Sunday, June 25, 2017

Overexposing Tri-X in the Oshkosh Populist

Over the last two decades, I somehow have gathered six rolls of 35mm Tri-X.  The only time I've ever done any pinhole with 35mm in black and white was last year when I finished a roll that otherwise had been used in a camera with a lens.

My student period from earlier this year made me a little curious again, and I decided that the Oshkosh Populist with it's panoramic format would be a good tool to use this film with.

I'm used to guessing exposures with ISO 200 film in an f160 camera (The Populist) so I thought f144 at ISO 400 wouldn't be too different.  Turns out you can't get away with overexposure with silver the way you can with color dyes, and I ended up with a lot of blocked up highlights, and even a few shadows that were a little hard to push some light through.

But, lets see if we can get anything out of these negatives.  I only got three I liked.

As the name implies, the Oshkosh Populist is all about working with the level topography of Oshkosh.

The Buckstaff Plant on South Main St. has been an eyesore and fire hazard since it closed in 2011.  A good bit of the rest of this area can best be described as blighted, although a few somewhat industrial businesses still operate. This year, the Milwaukee Bucks decided to locate a minor league  team in Oshkosh - the Wisconsin Herd (of deer, get it?). The Buckstaff plant was finally torn down, and the new arena is under construction, and hopes are high that it will bring a major renewal to the area (a micro-brewery is already starting across the street).

Just across the railroad tracks on Lake Winnebago, on a island all it's own is the Pioneer Inn. It used to be one of the hot spots for business and vacation travel in Oshkosh. It closed in 2005 when the owners got into a dispute with the Department of Natural Resources over a reconstruction project of the hotel, and it's been vacant ever since.  I wonder if the new arena will be sufficient impetus to get it going again?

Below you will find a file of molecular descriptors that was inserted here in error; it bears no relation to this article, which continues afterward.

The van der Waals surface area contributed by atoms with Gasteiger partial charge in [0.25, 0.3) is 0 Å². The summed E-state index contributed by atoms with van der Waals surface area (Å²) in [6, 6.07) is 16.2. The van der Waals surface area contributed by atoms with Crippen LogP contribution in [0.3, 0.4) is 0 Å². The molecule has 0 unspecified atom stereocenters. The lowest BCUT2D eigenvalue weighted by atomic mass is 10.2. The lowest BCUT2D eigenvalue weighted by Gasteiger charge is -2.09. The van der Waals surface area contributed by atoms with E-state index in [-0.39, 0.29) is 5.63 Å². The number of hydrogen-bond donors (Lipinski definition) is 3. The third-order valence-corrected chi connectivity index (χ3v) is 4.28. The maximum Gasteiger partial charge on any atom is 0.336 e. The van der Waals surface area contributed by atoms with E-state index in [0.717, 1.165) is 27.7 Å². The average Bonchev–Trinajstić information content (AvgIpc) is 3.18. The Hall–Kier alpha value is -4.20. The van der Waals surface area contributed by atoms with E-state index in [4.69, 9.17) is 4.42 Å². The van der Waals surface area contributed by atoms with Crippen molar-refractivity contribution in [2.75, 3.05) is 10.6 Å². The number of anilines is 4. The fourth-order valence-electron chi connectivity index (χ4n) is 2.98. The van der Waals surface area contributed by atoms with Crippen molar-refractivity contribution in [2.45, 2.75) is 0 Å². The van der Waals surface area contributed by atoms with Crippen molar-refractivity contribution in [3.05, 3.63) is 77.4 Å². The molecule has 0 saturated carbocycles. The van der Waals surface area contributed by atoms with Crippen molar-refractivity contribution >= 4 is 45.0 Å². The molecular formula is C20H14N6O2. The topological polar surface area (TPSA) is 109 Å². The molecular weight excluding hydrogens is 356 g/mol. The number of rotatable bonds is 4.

On the north side, hemmed in against Highway 41 and suburban housing developments is the Oshkosh Correctional Center, a 300 prisoner medium security prison for men. Except for the entrance, it's surrounded by a giant berm and all you can see are the lights and guard towers. I couldn't tell if there was anyone looking down at me while I was taking this picture.

I'm going to continue to see what I can do with the Oshkosh Populist with this stash of sort of out-dated Tri-X.  I replaced the .27mm pinhole with the .2mm I measured with the Teslong USB microscope, which gets me about a stop slower.  It's theoretically too small for the 35mm distance to the film, but I've had success with smaller than ideal pinholes in other cameras, and I think diffraction is more likely to lower contrast a bit than sharpness, which I could kind of use with these negatives.  I've also learned my lesson and am stopping to actually measure the exposure, and I've been practicing trying to make one second exposures.

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